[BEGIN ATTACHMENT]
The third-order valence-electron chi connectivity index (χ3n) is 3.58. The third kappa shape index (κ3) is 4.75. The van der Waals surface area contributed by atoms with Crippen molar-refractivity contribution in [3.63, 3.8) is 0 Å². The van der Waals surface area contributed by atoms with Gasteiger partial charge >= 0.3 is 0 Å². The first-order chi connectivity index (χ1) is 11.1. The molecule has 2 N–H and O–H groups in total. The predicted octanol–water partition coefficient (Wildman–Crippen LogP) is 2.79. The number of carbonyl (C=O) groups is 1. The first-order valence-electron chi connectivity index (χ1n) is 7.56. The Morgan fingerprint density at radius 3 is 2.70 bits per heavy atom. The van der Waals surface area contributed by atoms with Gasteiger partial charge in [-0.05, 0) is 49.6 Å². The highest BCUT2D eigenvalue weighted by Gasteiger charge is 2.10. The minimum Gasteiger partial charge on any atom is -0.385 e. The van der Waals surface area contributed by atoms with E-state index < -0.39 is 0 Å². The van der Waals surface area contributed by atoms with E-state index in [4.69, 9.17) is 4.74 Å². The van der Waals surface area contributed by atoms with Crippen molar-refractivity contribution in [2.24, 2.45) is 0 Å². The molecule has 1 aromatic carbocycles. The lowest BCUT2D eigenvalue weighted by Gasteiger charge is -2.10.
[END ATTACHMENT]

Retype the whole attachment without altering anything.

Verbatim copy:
The third-order valence-electron chi connectivity index (χ3n) is 3.58. The third kappa shape index (κ3) is 4.75. The van der Waals surface area contributed by atoms with Crippen molar-refractivity contribution in [3.63, 3.8) is 0 Å². The van der Waals surface area contributed by atoms with Gasteiger partial charge >= 0.3 is 0 Å². The first-order chi connectivity index (χ1) is 11.1. The molecule has 2 N–H and O–H groups in total. The predicted octanol–water partition coefficient (Wildman–Crippen LogP) is 2.79. The number of carbonyl (C=O) groups is 1. The first-order valence-electron chi connectivity index (χ1n) is 7.56. The Morgan fingerprint density at radius 3 is 2.70 bits per heavy atom. The van der Waals surface area contributed by atoms with Gasteiger partial charge in [-0.05, 0) is 49.6 Å². The highest BCUT2D eigenvalue weighted by Gasteiger charge is 2.10. The minimum Gasteiger partial charge on any atom is -0.385 e. The van der Waals surface area contributed by atoms with E-state index < -0.39 is 0 Å². The van der Waals surface area contributed by atoms with E-state index in [4.69, 9.17) is 4.74 Å². The van der Waals surface area contributed by atoms with Crippen molar-refractivity contribution in [2.24, 2.45) is 0 Å². The molecule has 1 aromatic carbocycles. The lowest BCUT2D eigenvalue weighted by Gasteiger charge is -2.10.